To order the output, the ORDER BY must apply to the outermost part of the query, in this case moving ORDER BY id, subitem desc out to after your final WHERE clause. There is no other way to guarantee the final ordering, anything else that seems to work is relying on undefined behaviour that may change at any time.

Furthermore: with regard to having an ORDER BY in a sub-query like that; the query planner may completely ignore it. Some databases will in fact consider its existence to be a syntax error. If you are relying on it to give a specific ordering to the output of ROW_NUMBER() OVER(order by 1) then I would instead use ROW_NUMBER() OVER(order by id, subitem desc).

[1] cases where it doesn't include simple queries that can seek/scan an index and don't reference anything not covered or included by that index, but if you assume requesting a specific ordering always costs then you'll never be wrong in a way that leads to an unpleasant surprise

[2] though there are times when it is beneficial to let the DB throw things out in any old order and sort in the calling application, to move the sort load away from the DB because the application layer is often easiest to scale up

[3] or it may have two plan options that look to perform identically otherwise, but one will naturally produce a sort by what you want without extra work so it picks that plan over the other.

  • ROW_NUMBER() OVER(order by id, subitem desc) solved my whole debate problem, besides everything else. Now I have a valid query both ways. Thanks
    – T.S.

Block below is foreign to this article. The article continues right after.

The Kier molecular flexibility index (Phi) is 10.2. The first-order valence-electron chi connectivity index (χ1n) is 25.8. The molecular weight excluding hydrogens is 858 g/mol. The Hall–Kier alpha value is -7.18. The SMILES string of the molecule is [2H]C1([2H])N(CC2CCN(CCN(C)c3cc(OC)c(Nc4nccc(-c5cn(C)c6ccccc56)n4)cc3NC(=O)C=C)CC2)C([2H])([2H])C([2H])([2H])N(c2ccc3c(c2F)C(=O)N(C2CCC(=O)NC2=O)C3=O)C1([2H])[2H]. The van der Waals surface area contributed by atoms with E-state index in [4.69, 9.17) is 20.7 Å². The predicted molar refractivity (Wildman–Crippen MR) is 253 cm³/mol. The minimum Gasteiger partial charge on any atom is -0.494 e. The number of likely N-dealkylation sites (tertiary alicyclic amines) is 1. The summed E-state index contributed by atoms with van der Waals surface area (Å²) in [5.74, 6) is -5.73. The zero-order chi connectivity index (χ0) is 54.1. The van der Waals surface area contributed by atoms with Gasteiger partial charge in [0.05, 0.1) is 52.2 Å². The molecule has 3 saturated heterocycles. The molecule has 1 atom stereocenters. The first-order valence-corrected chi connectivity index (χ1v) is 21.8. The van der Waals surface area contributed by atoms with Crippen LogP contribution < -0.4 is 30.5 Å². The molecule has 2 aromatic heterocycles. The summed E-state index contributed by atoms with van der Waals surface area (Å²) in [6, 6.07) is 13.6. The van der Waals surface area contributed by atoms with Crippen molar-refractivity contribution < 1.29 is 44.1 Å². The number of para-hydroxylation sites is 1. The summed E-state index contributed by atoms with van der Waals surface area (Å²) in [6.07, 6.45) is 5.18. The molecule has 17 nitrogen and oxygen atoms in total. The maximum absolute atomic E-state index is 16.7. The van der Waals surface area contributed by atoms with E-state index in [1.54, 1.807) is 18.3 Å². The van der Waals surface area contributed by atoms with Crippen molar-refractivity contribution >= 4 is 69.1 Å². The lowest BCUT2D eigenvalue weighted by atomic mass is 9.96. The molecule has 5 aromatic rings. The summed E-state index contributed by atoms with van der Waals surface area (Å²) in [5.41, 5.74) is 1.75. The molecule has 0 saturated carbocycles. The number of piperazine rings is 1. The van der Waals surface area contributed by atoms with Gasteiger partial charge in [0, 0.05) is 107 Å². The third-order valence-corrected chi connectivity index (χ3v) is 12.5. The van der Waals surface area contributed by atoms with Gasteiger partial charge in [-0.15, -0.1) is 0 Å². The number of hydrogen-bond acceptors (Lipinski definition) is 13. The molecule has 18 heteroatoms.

Oct 20, 2022 at 15:09

It is only guaranteed that the result is sorted if there is an order by clause at the end of the query. The Oracle manuals are absolutely clear about this. In "Oracle Database, SQL Language Reference, 12c Release 1 (12.1), E41329-25, July 2017" you can read:


Use the ORDER BY clause to order rows returned by the statement. Without an order_by_clause, no guarantee exists that the same query executed more than once will retrieve rows in the same order.

For some keywords it is mentioned that they do not guarantee ordering, e.g. here


The GROUP BY clause groups rows but does not guarantee the order of the result set. To order the groupings, use the ORDER BY clause.

You also mentioned in a comment that you found a similar note for the UNION keyword. I think the reason is that traditional implementations of these features need to sort the data and so the result was already sorted. Often programmers relied on this. But now there are implementations that use other algorithm and then the result isn't sorted anymore.


An ORDER BY in a subselect will not be respected in the final output. What makes you think otherwise?

Now, this being Oracle, it may lead you to believe it will maintain the order, only to stab you in the back, multiple times, when you least expect it. So, don't.

  • Documentation for group by and union says - "Use the ORDER BY clause to order rows returned by the statement. Without an order_by_clause, no guarantee exists", or similar. But there is nothing about inline view.
    – T.S.
    Oct 18, 2022 at 0:49